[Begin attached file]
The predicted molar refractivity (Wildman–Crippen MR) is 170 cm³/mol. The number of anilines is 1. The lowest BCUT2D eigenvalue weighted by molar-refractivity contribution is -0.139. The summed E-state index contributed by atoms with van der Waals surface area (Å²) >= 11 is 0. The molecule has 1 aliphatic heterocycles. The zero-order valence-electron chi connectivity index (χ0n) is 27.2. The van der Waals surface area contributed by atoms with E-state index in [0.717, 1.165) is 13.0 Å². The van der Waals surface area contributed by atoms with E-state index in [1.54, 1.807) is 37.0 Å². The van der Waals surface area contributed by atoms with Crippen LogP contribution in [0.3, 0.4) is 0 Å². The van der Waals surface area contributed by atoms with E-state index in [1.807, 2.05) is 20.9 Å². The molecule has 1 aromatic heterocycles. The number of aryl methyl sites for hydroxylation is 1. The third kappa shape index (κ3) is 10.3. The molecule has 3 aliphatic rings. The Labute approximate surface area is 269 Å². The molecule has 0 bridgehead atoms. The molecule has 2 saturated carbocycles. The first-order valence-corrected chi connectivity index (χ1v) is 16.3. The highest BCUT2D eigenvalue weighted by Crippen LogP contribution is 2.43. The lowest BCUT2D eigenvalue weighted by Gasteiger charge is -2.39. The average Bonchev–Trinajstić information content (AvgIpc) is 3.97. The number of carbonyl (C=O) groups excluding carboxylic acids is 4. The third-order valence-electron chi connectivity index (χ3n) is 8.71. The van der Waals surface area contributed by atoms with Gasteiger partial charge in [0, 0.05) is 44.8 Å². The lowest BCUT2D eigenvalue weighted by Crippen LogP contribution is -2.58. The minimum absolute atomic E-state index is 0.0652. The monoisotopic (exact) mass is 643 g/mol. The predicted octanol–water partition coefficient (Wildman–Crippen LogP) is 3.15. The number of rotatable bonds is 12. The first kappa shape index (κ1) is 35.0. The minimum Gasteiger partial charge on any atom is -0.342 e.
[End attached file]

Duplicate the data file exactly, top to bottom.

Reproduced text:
The predicted molar refractivity (Wildman–Crippen MR) is 170 cm³/mol. The number of anilines is 1. The lowest BCUT2D eigenvalue weighted by molar-refractivity contribution is -0.139. The summed E-state index contributed by atoms with van der Waals surface area (Å²) >= 11 is 0. The molecule has 1 aliphatic heterocycles. The zero-order valence-electron chi connectivity index (χ0n) is 27.2. The van der Waals surface area contributed by atoms with E-state index in [0.717, 1.165) is 13.0 Å². The van der Waals surface area contributed by atoms with E-state index in [1.54, 1.807) is 37.0 Å². The van der Waals surface area contributed by atoms with Crippen LogP contribution in [0.3, 0.4) is 0 Å². The van der Waals surface area contributed by atoms with E-state index in [1.807, 2.05) is 20.9 Å². The molecule has 1 aromatic heterocycles. The number of aryl methyl sites for hydroxylation is 1. The third kappa shape index (κ3) is 10.3. The molecule has 3 aliphatic rings. The Labute approximate surface area is 269 Å². The molecule has 0 bridgehead atoms. The molecule has 2 saturated carbocycles. The first-order valence-corrected chi connectivity index (χ1v) is 16.3. The highest BCUT2D eigenvalue weighted by Crippen LogP contribution is 2.43. The lowest BCUT2D eigenvalue weighted by Gasteiger charge is -2.39. The average Bonchev–Trinajstić information content (AvgIpc) is 3.97. The number of carbonyl (C=O) groups excluding carboxylic acids is 4. The third-order valence-electron chi connectivity index (χ3n) is 8.71. The van der Waals surface area contributed by atoms with Gasteiger partial charge in [0, 0.05) is 44.8 Å². The lowest BCUT2D eigenvalue weighted by Crippen LogP contribution is -2.58. The minimum absolute atomic E-state index is 0.0652. The monoisotopic (exact) mass is 643 g/mol. The predicted octanol–water partition coefficient (Wildman–Crippen LogP) is 3.15. The number of rotatable bonds is 12. The first kappa shape index (κ1) is 35.0. The minimum Gasteiger partial charge on any atom is -0.342 e.